News on the grapevine is filtering down for Bay Trail-D.  We have had the 20W Avoton server equivalent processor in our offices for a little while now, but alongside this Intel have 10W consumer based Celerons to market.  With the chips being a ball-grid-array arrangement it is up to the motherboard manufacturers to provide the base on which these processors sit.  Alongside some display from MSI at CES, GIGABYTE and Biostar are coming to market with their versions.

From GIGABYTE, this is the J1800N-D2H, using the 10W Intel Celeron J1800 Bay Trail-D SoC, a dual core Silvermont CPU starting at 2.41 GHz with turbo up to 2.58 GHz.  N in the name indicates mini-ITX, and D2H positions the motherboard at the lower end in terms of specifications.  The board itself uses a passive heatsink to cool the CPU (more than understandable for 10W), two DDR3L SO-DIMM 1333 MHz slots (1.35V memory only), a D-sub and HDMI audio output, two PS/2 ports, USB 3.0, a USB 2.0 hub, two SATA 3 Gbps ports, a PCIe 2.0 x1 slot, a mini-PCIe slot, Realtek ALC887 audio and Realtek NIC, all in a 17cm square form factor.

The Biostar J1800NH is a similar product with the Celeron J1800 SoC, using instead a single DDR3L SO-DIMM slot, fewer USB 2.0 ports and a Realtek ALC662 audio codec instead.

What is perhaps more surprising is the pricing.  The Biostar motherboard is currently available for $56 with a $60 MSRP – the GIGABYTE motherboard, and the MSI one at CES, should be around $60 as well.  However this SoC, sold by Intel, is listed as $72 tray price (i.e. in batches of 1000).  This means either that these manufacturers are getting them at a discount, or selling them at a loss.

The purpose for Bay Trail-D is tablet like performance in a desktop form factor, with perhaps the added advantage of expandability and connectors.  Users wanting quad core solutions will have to keep eyes peeled for J1850/J1900 versions, or jump to Pentium J2850/J2900.  We saw that ECS was going to release a line of these motherboards last year.  As mentioned, we have Avoton in to test, specifically Intel’s 8-core Silvermont solution for IPC/servers.  Keep your eyes peeled for that review.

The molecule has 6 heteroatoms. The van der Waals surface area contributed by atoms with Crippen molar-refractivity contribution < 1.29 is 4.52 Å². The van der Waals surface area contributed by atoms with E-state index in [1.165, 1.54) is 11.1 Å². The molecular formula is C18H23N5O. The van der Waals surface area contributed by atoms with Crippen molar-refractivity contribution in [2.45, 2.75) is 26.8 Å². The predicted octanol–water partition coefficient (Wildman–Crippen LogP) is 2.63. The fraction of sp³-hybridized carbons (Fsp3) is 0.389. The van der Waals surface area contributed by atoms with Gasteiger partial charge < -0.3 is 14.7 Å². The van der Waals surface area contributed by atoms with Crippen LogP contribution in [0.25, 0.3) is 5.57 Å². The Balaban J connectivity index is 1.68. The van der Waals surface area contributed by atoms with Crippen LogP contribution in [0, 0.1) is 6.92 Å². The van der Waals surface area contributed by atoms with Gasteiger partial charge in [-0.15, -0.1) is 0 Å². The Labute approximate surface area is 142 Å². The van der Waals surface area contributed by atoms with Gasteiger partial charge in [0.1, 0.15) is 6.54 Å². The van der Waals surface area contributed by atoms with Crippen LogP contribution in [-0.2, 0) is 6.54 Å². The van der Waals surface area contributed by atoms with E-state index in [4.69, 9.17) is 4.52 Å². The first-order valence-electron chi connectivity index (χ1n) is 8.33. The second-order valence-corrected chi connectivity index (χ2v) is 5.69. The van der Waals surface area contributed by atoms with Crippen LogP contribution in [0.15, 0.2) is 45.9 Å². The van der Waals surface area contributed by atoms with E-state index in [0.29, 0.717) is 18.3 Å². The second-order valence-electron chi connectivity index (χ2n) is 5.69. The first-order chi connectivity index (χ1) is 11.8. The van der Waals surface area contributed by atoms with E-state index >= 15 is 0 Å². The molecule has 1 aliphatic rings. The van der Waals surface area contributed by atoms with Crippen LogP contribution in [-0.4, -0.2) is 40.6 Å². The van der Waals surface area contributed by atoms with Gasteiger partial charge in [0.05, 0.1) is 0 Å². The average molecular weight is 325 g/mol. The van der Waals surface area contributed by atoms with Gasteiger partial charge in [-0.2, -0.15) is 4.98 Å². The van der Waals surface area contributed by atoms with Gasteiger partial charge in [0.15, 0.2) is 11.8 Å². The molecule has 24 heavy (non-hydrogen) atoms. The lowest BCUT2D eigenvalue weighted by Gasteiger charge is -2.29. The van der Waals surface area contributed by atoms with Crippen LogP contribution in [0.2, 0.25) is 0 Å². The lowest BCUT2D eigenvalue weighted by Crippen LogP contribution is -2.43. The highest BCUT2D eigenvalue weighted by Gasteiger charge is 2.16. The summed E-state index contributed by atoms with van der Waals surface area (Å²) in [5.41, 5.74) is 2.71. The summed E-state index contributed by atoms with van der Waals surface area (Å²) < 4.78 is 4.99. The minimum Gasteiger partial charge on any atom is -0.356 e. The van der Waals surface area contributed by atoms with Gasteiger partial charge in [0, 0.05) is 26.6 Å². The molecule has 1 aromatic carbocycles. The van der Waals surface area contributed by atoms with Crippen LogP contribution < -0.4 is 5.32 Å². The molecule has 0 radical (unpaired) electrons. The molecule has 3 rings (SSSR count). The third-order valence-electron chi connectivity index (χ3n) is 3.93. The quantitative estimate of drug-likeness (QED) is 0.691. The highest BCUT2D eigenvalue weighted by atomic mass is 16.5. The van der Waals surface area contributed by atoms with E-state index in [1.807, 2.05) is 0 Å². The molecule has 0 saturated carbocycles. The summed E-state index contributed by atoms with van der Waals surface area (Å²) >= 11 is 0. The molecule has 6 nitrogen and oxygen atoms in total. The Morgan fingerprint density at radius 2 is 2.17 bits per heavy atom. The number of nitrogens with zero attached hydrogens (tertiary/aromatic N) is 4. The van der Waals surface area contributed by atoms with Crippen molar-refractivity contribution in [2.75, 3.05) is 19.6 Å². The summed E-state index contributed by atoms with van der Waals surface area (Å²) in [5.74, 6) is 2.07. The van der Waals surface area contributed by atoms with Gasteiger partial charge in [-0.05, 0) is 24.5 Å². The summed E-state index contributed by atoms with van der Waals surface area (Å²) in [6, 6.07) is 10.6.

Sources: Fanless Tech via Liliputing via Tech Report.

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  • damianrobertjones - Friday, February 07, 2014 - link

    Why? Why not simply install Windows and get straight to the point! Reply
  • andrewaggb - Tuesday, February 04, 2014 - link

    Unfortunately it needs either more sata ports or a raid card, or more network ports or a network card. There is an expansion slot, so it's not a deal breaker, but if it had dual nic's and more sata ports built in, it could be a real interesting file server or router for cheap. Reply
  • Kevin G - Tuesday, February 04, 2014 - link

    I'd be nice if these boards had a full sized PCI-e 16x slot even if electrically they were only 1x. Far from ideal but it opens up so much expansion.

    Similarly, I'd have liked to see full sized DIMM slots.

    And the last thing on my wish list is mounting holes for socket 115x coolers. Not that I'd really want to overclock these Baytrail systems but rather they provide more variety.

    Then again these boards are ~$60 with a processor so those compromises can be seens as tolerable given this price segment.
    Reply
  • Flunk - Tuesday, February 04, 2014 - link

    You can cut the plastic of the slot at the rear edge to accommodate larger cards if you like. Reply
  • HardwareDufus - Tuesday, February 04, 2014 - link

    You all are funny. It's a $60 board/cpu combo capable of running 64bit Windows.... but you all expect it to be tricked out and accomplish superhuman feats. It's a Budget SOC. If it doesn't suit your needs, it's because it's not marketed/created for you. So spend $100 on something else. Big deal. Reply
  • Bambooz - Tuesday, February 04, 2014 - link

    ... or just buy a cheap flexible PCIe x16 riser/extender thingy and use that without losing the board warranty in the process of modifying the x1 slot.

    Something like this (just an example)
    http://www.ebay.com/itm/131089100694
    Reply
  • MrSpadge - Tuesday, February 04, 2014 - link

    For enhanced cooling you could simply screw a fan into the aluminum of the heatsink, like in the "good old days" where cooling was either passive or noisy. Reply
  • BMNify - Tuesday, February 04, 2014 - link

    No , if youare goingto do anything than you want a Mini USB PC Fridge Refrigerator £14.69

    http://www.ebay.co.uk/itm/like/181155933245?hlpht=...
    and bung that in there :)
    oc i mean just the cooler plate as i cant seem to find a USB fridge that's big enough to take the whole board inside....
    Reply
  • extide - Wednesday, February 05, 2014 - link

    Ahh, yes Peltier's. Those remind me of the good old days as well, heh. Reply
  • wrkingclass_hero - Tuesday, February 04, 2014 - link

    "The purpose for Bay Trail-D is tablet like performance in a desktop form factor" I didn't know that this was a desirable thing. I understand the opposite, desktop like performance in a tablet form factor. Are you talking about power usage? Reply

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